Alexis Arguello: Boxer who won world titles at three weights then turned to politics
Friday 17 July 2009
In his prime, Alexis Arguello was probably the greatest pound-for-pound boxer in the world. After dominating three different weight classes, he became only the third fighter to attempt to win a fourth world title, but failed in one of the most memorable fights of the Eighties. Having been victimised by the revolution in his home country of Nicaragua, he endured a long and tragic decline after quitting the ring before returning to his homeland and emerging as a political success, eventually becoming mayor of Managua.
At 5ft 10in Arguello was unusually tall for someone who won his first title as a 9st featherweight. In the lower weight classes, the advantage of reach usually fails to make up for the relative slowness and lack of punching power in long limbs, but Arguello fought with almost perfect boxing form. The boxing writer George Kimball called him "a textbook example of how every trainer hopes his charges will box", and his powerful right earned him the nickname El Flaco Explosivo ["the explosive Thin Man"]. His size meant he could add weight naturally, as he moved up to take titles at super-feather and lightweight; at the time only five men had been champions at three different weight classes, though only one of them, Henry Armstrong, did so within the eight classic world titles.
Born in Mangua's barrio in April 1952, Arguello left school at 12, and aged 13 spent a year working in Canada to bring money home for his family. When he turned professional at 16 he had already won 58 of his 60 amateur bouts. After losing only one of his first 24 pro fights, all in Nicaragua, in February 1974 he challenged Ernesto Marcel for the World Boxing Council featherweight title in Panama City. He lost, but Marcel retired, and nine months later, in Los Angeles, Arguello stopped Ruben Olivares in the 13th round to win the title.
Four years later he moved up to super-featherweight, winning the World Boxing Association crown, again on a 13th-round stoppage, from the Puerto Rican Alfredo Escalera, a fight so brutal it was called "the bloody battle of Bayamon". After five title defenses, including a controversial technical knock-out over Bobby Chacon, where he was trailing when the fight was stopped due to cuts, he moved to lightweight with a win over Cornelius Boza-Edwards. He took a hard-fought split-decision from Jose Luis Ramirez before coming to Wembley in June 1981, and winning the WBC title from the Scots fighter Jim Watt by unanimous decision. By now, Arguello was being called "The Gentleman Boxer", something Watt acknowledged when he said, "I couldn't have lost to a classier fighter".
By now, Arguello was living in Miami, having had all his possessions confiscated by the Sandinista government. Although his brother Eduardo had fought with the rebels, and been burned alive by government forces, Arguello was condemned for having friendly relations with the Somoza government. Accused of having posed for a photo with the dictator, Arguello replied, "I wasn't posing with Somoza, he was posing with me." Arguello then supported the US-backed Contra movement against the Sandanista government, donating much of the remainder of his wealth to them.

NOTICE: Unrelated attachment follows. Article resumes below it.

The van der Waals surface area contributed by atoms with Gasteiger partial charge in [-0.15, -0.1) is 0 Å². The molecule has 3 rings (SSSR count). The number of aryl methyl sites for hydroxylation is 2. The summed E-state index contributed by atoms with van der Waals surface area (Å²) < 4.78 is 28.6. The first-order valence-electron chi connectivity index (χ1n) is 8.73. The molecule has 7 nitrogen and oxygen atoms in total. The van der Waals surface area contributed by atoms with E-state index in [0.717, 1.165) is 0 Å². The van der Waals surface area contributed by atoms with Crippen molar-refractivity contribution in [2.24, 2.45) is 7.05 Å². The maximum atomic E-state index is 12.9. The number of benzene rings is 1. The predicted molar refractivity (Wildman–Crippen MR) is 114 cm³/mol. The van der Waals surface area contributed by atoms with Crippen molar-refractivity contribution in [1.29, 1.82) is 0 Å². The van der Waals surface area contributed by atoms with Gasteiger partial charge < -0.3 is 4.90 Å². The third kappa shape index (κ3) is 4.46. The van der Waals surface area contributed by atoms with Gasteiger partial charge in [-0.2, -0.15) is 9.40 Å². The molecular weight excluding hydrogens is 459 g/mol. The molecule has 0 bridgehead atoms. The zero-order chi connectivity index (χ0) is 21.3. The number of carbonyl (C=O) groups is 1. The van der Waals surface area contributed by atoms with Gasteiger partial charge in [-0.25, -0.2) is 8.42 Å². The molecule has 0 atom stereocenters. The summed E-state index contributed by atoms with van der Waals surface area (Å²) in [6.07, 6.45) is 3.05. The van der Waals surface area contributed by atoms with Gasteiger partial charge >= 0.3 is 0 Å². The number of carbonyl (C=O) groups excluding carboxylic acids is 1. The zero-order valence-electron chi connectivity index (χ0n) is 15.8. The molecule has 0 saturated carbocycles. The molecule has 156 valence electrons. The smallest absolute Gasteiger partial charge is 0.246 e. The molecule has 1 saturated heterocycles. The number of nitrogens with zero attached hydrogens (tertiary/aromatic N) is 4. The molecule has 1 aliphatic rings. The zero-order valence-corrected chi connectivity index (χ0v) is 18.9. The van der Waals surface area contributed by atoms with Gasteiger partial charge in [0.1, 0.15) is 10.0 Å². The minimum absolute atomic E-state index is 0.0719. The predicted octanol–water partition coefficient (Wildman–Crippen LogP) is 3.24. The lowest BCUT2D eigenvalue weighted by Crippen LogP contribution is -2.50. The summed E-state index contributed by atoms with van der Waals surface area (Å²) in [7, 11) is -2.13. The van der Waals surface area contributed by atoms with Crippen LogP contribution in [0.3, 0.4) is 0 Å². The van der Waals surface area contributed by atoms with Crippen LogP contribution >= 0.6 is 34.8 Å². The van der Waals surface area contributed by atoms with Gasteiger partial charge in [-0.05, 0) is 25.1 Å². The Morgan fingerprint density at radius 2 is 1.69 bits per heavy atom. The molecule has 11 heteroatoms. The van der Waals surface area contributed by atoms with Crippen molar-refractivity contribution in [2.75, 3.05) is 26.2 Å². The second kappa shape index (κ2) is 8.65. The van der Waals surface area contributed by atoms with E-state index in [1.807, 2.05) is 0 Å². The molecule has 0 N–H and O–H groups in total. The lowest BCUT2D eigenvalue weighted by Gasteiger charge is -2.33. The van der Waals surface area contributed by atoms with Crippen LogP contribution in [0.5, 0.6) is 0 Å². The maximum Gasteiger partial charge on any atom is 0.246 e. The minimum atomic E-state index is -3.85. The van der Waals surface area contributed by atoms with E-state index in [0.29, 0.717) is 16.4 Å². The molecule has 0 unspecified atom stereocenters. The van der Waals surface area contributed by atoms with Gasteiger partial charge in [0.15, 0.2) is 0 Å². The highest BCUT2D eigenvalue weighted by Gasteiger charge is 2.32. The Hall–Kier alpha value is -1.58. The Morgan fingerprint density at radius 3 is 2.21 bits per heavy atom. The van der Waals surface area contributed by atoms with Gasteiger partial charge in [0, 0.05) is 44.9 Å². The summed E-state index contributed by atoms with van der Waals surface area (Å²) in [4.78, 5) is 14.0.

Although he was already indulging in the drug-fuelled lifestyle of Miami Beach, Arguello defended his lightweight title four times, including a classic 14-round battle with Boom-Boom Mancini, before the memorable meeting with Aaron Pryor for the WBA light-welter title, at Miami's Orange Bowl in November 1982. Trailing on the scorecards, Arguello again got lucky in the 13th, stunning Pryor, who had never gone beyond 12 rounds and was tiring visibly. Between rounds, TV microphones caught Pryor's trainer, Panama Lewis, asking for "the bottle, the one I mixed". A revived Pryor stopped Arguello, at one point throwing 23 unanswered punches, to retain his crown.
Their rematch, in September 1983 at Caesars Palace in Las Vegas, ordered because the boxing authorities had neglected to test Pryor's urine, was less dramatic; Arguello was knocked out in the 10th.
After sliding further into drug abuse, Arguello confided to of reporters that he had contemplated suicide; his father had twice failed to kill himself when Arguello was young. Moving to New Hampshire, and training with Eddie Futch, he rebounded to beat the former light-welterweight champion Billy Costello, but after being diagnosed with a heart problem, perhaps compounded by cocaine use, he retired. But his life fell apart, and, broke, he made a sad comeback attempt in 1994, wining a mixed decision over Jorge Palomar, before losing badly five months later to Scott Walker, and quitting for good, with a career record of 82 wins and eight losses.
Returning to Nicaragua, he campaigned for the Sandinistas in Nicaragua's elections. He was elected vice-mayor of Managua in 2004, and in 2008 carried the Nicaraguan flag in the Olympic opening ceremony. Amid accusations of vote-rigging he then narrowly won the mayoral election. But in his short time in office he had already been accused of corruption. He was found dead at his home, from a gunshot wound to the chest. Traces of gunpowder on his hands suggested he may have taken his own life, as he had contemplated decades earlier.
Alexis Arguello born 19 April 1952 Managua; married several times (nine children); died Managua 1 July 2009.
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